Almost there….

Once I had put in the shadows between the flowers, I let the paint dry before moving on to colored pencils.

Ready for pencils!

This is the longest part of making the painting. There are hundreds of tiny lines and dots of a dozen different colors to put in, and you never know where until you stare at it a long time. Sometimes you need some grey to make a shadow deeper, sometimes a yellow to bring a flower forward.

Well, that’s better!

And, of course, it was only then that I realized….. I had forgotten the background. Big, happy sigh. And back to work.

Background!

Then, more pencils…

And … done!

And now I’m on to the next one! Wheeee!

Love,

Grandma Judy

National Teddy Bear Picnic Day

Dear Liza,

During the shutdown, we are having to find new ways to keep busy and make the days fun. We are reading, painting, and learning. And sometimes, we go on a picnic!

Auntie Bridgett, setting up the picnic

Friday was National Teddy Bear Picnic Day, believe it or not. It was also the first really warm day here in Portland. So we celebrated.

Two silly bear lovers!

Auntie Bridgett and I packed up easy picnic food like hard boiled eggs, tomatoes and celery, goat cheese and blueberries, and a few cookies. We also packed blankets and my guitar, and tiny dishes. And of course, the bears. Not ALL the bears, for sure, but four wonderful friends.

Pops, Patches, Esther Bear, and Bridgett Bear

We carried our provisions and our friends up to Laurelhurst Park. We have seen the park be very busy, and we wanted a quiet spot where we could be distanced. We found a high bank above the main walkway, where we could see but not be too close to anyone. We set up a big blanket and real food for us, and a tiny blanket and pretend food (well, mostly drink) for the bears.

Our supper

As we enjoyed our shady supper, a few folks came by and took notice. It was fun to make people smile at our silliness.

Bears getting tipsy just by sitting near the bottles!

When we had eaten, Auntie Bridgett and I tried singing The Teddy Bears Picnic song, written in 1907 by Irish Songwriter Jimmy Flannigan. It was the first time we’ve played and sung together in over a year, and we were rusty. But the bears didn’t complain and we got better before we quit, so that’s something.

Teddy Bear Music

“If you go down in the woods today,

You’re sure of a big surprise,

If you go down in the woods today,

You’d better go in disguise…”

We even had a bee visiter who enjoyed the clovers right by our feet!

Bees and Converse

It was actually starting to get a little cool by then, and the sun was thinking about going down, so we packed up and headed home.

Happy Teddy Bear Picnic Day!

Love,

Grandma Judy

Our Fourth

Dear Liza,

I saw that you had a walk along the lovely coast at Monterey and even a barbecue with your mom and dad. Here, we all went for nice long walks through the old, tree filled Laurelhurst neighborhood.

Fourth of July in Laurelhurst

The flowers are so beautiful and the yards kept so pretty, it is almost like some house and garden tour. Houses here were built from 1917 to about the 1950s, so there is a lot of variety, and the lots are steep because every house had a big cellar. The trees grow fat and wide and make lovely shaded walk.

Dahlias that look like fireworks…

We had a nice big bowl of soba noodle soup for dinner, and started watching an old Jimmy Stewart movie called “Mr. Smith Goes to Washington” about an idealistic young man learning, and doing something, about corruption in government. In about the middle of the movie, I wanted to walk out to see if I could find the lunar eclipse. It would only be visible during moonrise. My wonderful people agreed to pause the movie and we headed out.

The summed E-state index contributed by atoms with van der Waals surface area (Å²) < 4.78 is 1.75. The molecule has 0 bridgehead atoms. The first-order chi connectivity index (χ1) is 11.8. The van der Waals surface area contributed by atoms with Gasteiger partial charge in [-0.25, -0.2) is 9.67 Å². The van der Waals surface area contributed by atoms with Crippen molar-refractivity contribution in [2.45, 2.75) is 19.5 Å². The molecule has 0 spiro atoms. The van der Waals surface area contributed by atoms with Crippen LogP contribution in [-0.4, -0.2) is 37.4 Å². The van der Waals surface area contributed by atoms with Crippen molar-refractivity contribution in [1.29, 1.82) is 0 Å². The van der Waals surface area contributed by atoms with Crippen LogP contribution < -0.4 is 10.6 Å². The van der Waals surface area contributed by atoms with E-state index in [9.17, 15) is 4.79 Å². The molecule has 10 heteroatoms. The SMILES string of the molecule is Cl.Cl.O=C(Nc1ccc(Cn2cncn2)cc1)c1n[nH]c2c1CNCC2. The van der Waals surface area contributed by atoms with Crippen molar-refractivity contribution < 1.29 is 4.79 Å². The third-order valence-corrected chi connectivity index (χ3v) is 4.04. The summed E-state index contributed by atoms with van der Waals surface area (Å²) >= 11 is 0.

Weird, funny, true poster….

We saw this poster, which is funny and true and sort of sad at the same time, and we saw (and heard!) folks setting of fireworks, but we never got to see the moonrise. The same trees that make us love Portland so much make it hard to see the horizon.

Out of hundreds that heard, the only ones we saw

We got home and finished the movie, with Jimmy Stewart (guided and inspired by Jean Arthur) giving a filibuster in the Senate and smashing the political machine that was running his state. Right triumphed, evil was stopped, and all was well.

Jimmy Stewart, fighting corruption

It was hard to fall asleep, because the fireworks were so LOUD they shook the windows. After weeks of seeing video of political protests with some buildings set in fire, it was hard to relax.

Jean Arthur and Thomas Mitchell help out

If we are, as some people say, in a revolution, I imagine we may be hearing more of these disturbing sounds.

Sigh. Big fat sigh.

Love,

Grandma Judy

Mixing It Up a Little

Dear Liza,

Human beings are creatures of habit, they say, but I have always disagreed. I like to go on adventures…walking eight miles to Sellwood, bussing across town for a hike, taking the train to Vancouver and biking around the city. But as we go along in the quarantine, I realize how much I am leaning on my habits. Especially in uncertain times, we feel the need to do normal things in the normal way.

Starting simple

Here, that means morning coffee with news on the sofa, writing blogs, then crossword puzzles, then French practice on Duolingo.

The recent addition of online watercolor classes with Ruth Inman in Illinois has helped fill Tuesday and Thursday mornings with art and conversation. It has also given me courage to make more art.

Little flowers are less daunting

The other day I painted my first sunflower. I had been doing little daisies and simple roses, which feel less daunting. Sunflowers are imposing. They are flower royalty that literally looks down on everyone. They have gravitas.

Floral royalty

And when I got it done, I felt pretty good about it. I asked Auntie Bridgett. “It’s not bad,” she said kindly. “But you could use some colored pencils to bring it out more, to make it pop.”

My first thought was, “What if I screw it up?” But I slapped that thought down, stepped over it, and moved on. We walked to Collage down on Division Street and bought me some Vera Thin pencils along with more watercolor paper.